It’s been over three months since Dresden’s Grünes Gewölbe, also known as the Green Vault, was broken into and robbed of dozens of pieces of priceless jewelry. The heist is the largest such robbery since World War II and investigations have been ongoing. Now, though, German prosecutors have launched investigations concerning four security guards from Dresden’s Royal Palace who may have played a role in the heist.
Two security guards, who were on patrol during the early hours of November 25th, when the robbery occurred, have become part of investigations as potential accomplices. According to investigators, the security guards on duty didn’t ‘react adequately’ during and in the immediate aftermath of the burglary. This allowed the perpetrators to enter through a smashed window, cut through protective metal grating and bust display case windows taking an estimated €1 billion in jewels.
A third guard for the Royal Palace, who was arrested shortly after the heist on November 29th, is under investigation for having potentially helped thieves. This guard is suspected of having leaked floorplans of the Green Vault’s ten rooms as well as information regarding the museum’s security to the robbers having assisted their actions. Meanwhile, yet another security guard is under suspicion of having aided and abetted the robbers by tampering with the museum’s alarm system.
Further to the investigation, police has learned more information regarding the robbers’ getaway car: a 2006 Audi S6. The car was found, burned out, in a parking lot nearby the Green Vault. In August 2019, the car was purchased by a man from a Magdeburg private seller. Thought to be about 25 years old, the police have released a sketch of this man in the hopes of finding more information in relation to the heist.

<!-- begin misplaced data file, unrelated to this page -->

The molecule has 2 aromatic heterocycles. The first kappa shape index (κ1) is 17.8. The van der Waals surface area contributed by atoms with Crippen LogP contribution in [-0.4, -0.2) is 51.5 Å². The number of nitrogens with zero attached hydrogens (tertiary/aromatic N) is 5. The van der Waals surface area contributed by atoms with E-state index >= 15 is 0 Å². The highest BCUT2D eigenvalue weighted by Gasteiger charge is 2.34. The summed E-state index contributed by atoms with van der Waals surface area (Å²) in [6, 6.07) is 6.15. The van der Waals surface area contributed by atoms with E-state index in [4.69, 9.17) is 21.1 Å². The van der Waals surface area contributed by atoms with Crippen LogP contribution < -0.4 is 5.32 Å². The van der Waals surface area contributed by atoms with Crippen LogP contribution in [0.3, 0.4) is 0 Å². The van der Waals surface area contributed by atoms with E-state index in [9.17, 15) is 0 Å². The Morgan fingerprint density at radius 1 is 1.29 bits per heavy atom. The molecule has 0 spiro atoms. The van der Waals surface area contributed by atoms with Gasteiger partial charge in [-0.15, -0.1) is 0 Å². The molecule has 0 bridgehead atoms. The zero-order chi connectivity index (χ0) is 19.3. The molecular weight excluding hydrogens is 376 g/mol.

Home to one of Europe’s largest collections of artworks and jewelry, Dresden’s Green Vault contains around 3,000 items, many of which, and many of those that were stolen, are considered to be priceless. Following the recent robbery, a main concern is that the items that were stolen might be dismantled for their parts, which would still be worth millions on their own.
The heist occurred in the early morning after a small fire broke out in the museum’s electrical distribution centre. This allowed for the museum’s alarm system to malfunction, giving the thieves easier access to the Green Vault. They proceeded to smash display cases and take a number of diamond and gem-encrusted items, mostly from the 18th century, including works by court jewelers Jean Jacques Pallard and Christian August Globig. A surveillance camera caught the thieves in action but to date, none of the items have been recovered.
Given the nature of and circumstances around the heist, investigators have considered the possibility of an inside job since the start. There are seven people currently suspected of having been involved with the heist.
As investigations continue into the whereabouts of the masterpieces stolen, police still ask that anyone with information on the robbery to come forward. An award of €500,000 is being offered for those who come forward with information that proves to be helpful. Last month, there were rumours that the stolen jewels were available on the dark web. In a statement to The Guardian, Michael Kretschmer, leader of Saxony, said ‘not only has the gallery been robbed, but also the Saxonian people.’